This manager acts as if it is impossible to change anything. He or she reproduces what happened before: the constant stream of meetings that were held at the office are shifted on-line, and the meeting becomes the workplace, in some sense. But remote meetings are more tiring and not conducive to the informal, impromptu discussions that promote creativity and collaboration within a team. And it’s difficult to bump into someone from another team in a virtual meeting!

Secondly, the multi-tasking myth remains. Estimates suggest that every time you stop one task and start another, each will take 20–30% longer. This adds to fatigue. And as remote working increases the porosity between home and work life, multi-tasking can become both professional and personal.

Finally, this manager sees face-to-face working as a lost paradise. But the human relations of tomorrow raise many questions: spending time in the office isn’t very attractive if employees have to remain socially distanced and, ultimately, are unable to resume spending time together.

 

2: The anxious manager

This manager is distressed by being separated from their team. This can lead to 3 risks:

  • Pathological reporting: this consists of setting up additional indicators to compensate for the distance. This is a well-rooted trend that is difficult to overcome, but we should be aware that we may have reached the limits of the system.
  • Dehumanized communication: when working remotely, we can quickly forget about those little moments that we would have had if we were in the office, like a thank you in the hallway. Now, they have to be planned in order to work. And, on the other hand, it becomes more difficult to talk about professional or personal problems.
  • Out of sight, out of mind: the well-being, productivity and performance of remote workers will vary significantly depending on the perception of the extent to which the company is committed to remote working.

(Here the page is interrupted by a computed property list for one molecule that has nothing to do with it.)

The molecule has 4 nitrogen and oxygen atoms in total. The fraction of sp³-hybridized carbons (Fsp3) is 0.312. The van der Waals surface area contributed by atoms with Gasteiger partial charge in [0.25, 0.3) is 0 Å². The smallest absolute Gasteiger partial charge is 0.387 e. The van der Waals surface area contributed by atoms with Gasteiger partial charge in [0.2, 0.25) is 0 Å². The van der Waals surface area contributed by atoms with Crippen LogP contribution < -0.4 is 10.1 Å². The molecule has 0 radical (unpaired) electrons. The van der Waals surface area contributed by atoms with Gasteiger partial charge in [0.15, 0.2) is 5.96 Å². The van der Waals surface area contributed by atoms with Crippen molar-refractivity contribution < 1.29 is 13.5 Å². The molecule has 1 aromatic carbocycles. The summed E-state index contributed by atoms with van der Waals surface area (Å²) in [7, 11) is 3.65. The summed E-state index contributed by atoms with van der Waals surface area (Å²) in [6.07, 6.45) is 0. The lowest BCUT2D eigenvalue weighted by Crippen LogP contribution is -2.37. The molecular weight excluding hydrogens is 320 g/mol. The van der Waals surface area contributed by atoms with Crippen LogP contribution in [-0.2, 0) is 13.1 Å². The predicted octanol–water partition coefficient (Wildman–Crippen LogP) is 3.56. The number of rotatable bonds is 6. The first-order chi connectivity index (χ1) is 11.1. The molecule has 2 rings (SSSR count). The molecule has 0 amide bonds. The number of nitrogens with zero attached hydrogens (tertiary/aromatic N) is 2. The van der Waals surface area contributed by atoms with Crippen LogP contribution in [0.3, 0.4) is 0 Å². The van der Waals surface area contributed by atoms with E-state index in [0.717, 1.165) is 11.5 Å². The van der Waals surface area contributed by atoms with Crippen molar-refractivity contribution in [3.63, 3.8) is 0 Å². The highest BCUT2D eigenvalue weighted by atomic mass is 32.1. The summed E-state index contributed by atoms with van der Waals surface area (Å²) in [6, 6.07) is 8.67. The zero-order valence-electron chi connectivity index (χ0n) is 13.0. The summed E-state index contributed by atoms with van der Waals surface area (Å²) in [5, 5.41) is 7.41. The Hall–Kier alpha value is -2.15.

3: Doing things differently

This manager has chosen to reinvent his or her practices. There are a few key principles:

  • Move beyond the present = working assumption
  • Do not confuse management by objectives with management by results: it is important to look at how results were obtained
  • Plan time for informal chats; this practice should not be abandoned when it is time to return to the office
  • Make the implicit explicit and avoid improvisation
  • Define norms for team behavior: how we work, with what tools, how we write to each other, when do we talk to each other?
  • Balance private and professional life
  • Think about both the physical and digital space: it will be necessary to bring out the best of both worlds.

 

Finally, the implementation of a hybrid system, which is the subject of much discussion within companies, will only be useful if the organization, management and teams are all involved. Behavioral norms, both within the company and teams, need to be clarified in a context where the culture is no longer understood in the same way. And if the hybrid approach becomes the norm, it will probably be time to rethink the length of shifts (because it is not easy to build trust when working remotely), and the size of teams, or which teams can be on site at the same time, in order to ensure that everyone working in the same building is treated fairly. Remote work is often just an indicator of existing problems that need attention. Taking the time to do this will avoid transposing everything that didn’t work before to remote working!